Mr. Speaker, I have the great pleasure of taking part in this debate. I believe that we should credit our colleague for Edmonton—Mill Woods—Beaumont for presenting a bill that I believe is balanced.
This bill is based on what is known in Quebec as the harm reduction strategy. Before incarcerating a young person, this strategy calls on us to recommend a certain number of measures. Resorting to incarceration has a social cost. We must examine the factors, reasons and the paths taken by young people which sometimes lead them to commit crimes.
In Quebec, I have often had the opportunity to discuss this with my colleague for Marc-Aurèle-Fortin, who was a former minister of justice, solicitor general and even a minister responsible for public safety. Since the 1980s, all governments in the National Assembly have applied a strategy known as “the right measure at the right time”. Our colleague for Edmonton—Mill Woods—Beaumont is quite right to remind us that we must deal with the young person before the courts are forced to hand down a sentence. His bill, which seeks to amend the Youth Criminal Justice Act, is a bill with a lot of common sense.
Clause 6 of the bill provides the possibility, in some circumstances, of using extrajudicial measures. The commitment to use an addiction treatment is highly defendable at a social level. Obviously we must ensure that the provinces have that responsibility. They are the ones responsible for planning addiction treatments. In Quebec, this is handled through health agencies and social services. It is important to ensure that resources are provided and treatment is available.
As an aside, we must commend hon. members who present such great ideas. Measures like the one proposed by the hon. member for Edmonton—Mill Woods—Beaumont should spread in the Conservative Party caucus. I must say, the member for Edmonton is like a rose among thorns and I wish him a stronger voice in his party so that he may rub off on his colleagues, the Minister of Justice, in particular, who, unfortunately, sometimes tends to consider repression somewhat unnecessarily.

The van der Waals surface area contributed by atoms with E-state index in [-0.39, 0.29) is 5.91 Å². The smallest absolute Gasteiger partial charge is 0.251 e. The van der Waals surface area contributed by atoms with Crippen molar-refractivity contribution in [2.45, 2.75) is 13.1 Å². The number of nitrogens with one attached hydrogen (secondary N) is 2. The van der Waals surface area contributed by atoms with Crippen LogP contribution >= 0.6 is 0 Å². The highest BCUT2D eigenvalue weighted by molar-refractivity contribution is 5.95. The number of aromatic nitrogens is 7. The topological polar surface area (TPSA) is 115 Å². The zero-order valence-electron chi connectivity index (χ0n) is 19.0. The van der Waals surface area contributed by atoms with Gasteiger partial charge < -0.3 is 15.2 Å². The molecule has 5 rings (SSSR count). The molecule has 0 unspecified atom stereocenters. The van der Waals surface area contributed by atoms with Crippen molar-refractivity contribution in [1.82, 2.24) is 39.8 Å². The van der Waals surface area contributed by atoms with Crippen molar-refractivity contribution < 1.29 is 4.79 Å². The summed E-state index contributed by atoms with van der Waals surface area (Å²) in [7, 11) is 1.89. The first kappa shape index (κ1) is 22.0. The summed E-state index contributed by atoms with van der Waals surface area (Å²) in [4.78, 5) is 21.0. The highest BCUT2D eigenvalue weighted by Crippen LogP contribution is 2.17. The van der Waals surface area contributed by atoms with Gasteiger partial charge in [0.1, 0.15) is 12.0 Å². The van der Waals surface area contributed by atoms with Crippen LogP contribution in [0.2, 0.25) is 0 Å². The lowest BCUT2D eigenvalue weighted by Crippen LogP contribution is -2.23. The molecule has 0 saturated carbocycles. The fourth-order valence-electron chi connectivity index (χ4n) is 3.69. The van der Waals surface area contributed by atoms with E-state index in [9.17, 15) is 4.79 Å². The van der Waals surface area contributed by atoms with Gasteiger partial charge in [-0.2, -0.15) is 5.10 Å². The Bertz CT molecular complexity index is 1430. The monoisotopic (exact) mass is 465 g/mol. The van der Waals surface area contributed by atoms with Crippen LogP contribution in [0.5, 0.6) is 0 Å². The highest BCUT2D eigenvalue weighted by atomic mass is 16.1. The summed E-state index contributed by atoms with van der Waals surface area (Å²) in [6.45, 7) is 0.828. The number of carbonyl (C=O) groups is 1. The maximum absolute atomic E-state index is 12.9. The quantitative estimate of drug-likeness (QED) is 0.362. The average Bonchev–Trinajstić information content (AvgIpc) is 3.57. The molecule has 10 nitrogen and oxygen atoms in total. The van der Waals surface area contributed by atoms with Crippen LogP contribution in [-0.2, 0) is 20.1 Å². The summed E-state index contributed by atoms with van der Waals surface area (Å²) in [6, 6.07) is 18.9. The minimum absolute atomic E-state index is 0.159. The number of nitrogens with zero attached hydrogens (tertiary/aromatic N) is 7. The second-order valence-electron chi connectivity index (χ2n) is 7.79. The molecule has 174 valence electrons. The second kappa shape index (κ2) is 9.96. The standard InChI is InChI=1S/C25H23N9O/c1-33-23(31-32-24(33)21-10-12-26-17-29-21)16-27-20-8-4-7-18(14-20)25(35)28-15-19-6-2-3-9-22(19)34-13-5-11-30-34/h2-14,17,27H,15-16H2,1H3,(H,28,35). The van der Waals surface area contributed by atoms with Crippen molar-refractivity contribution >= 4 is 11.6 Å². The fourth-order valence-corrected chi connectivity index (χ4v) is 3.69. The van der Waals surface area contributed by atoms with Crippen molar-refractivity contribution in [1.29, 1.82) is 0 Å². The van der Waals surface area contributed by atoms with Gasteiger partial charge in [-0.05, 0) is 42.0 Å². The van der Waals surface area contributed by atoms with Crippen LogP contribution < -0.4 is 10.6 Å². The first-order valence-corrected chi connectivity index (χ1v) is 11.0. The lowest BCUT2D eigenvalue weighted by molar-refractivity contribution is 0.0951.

The Bloc Québécois has always been very interested in the issue of addiction and the attitudes that should be adopted toward drugs. I want to remind my colleague that his former colleague, Randy White, presented in this House a motion that was passed unanimously, if memory serves me well. We created a committee to review the whole issue of drug use for non medicinal purposes. I was on that committee. My colleague was on it as a member of the Canadian Alliance Party. The Parliamentary leader of the New Democrats was also on the committee.
We were dismayed to find out that 90% of the public resources we vote on in the House of Commons were being used for law enforcement. There were very few measures and budgets available for prevention. This has to change. Obviously when offenders commit acts repeatedly and are a threat to society, we have to encourage incarceration. Nonetheless, we are well aware that in most cases, young offenders are offenders who commit acts because they are in a difficult family situation or they are social outcasts.
In many cases, they disengage from society because they are living in poverty.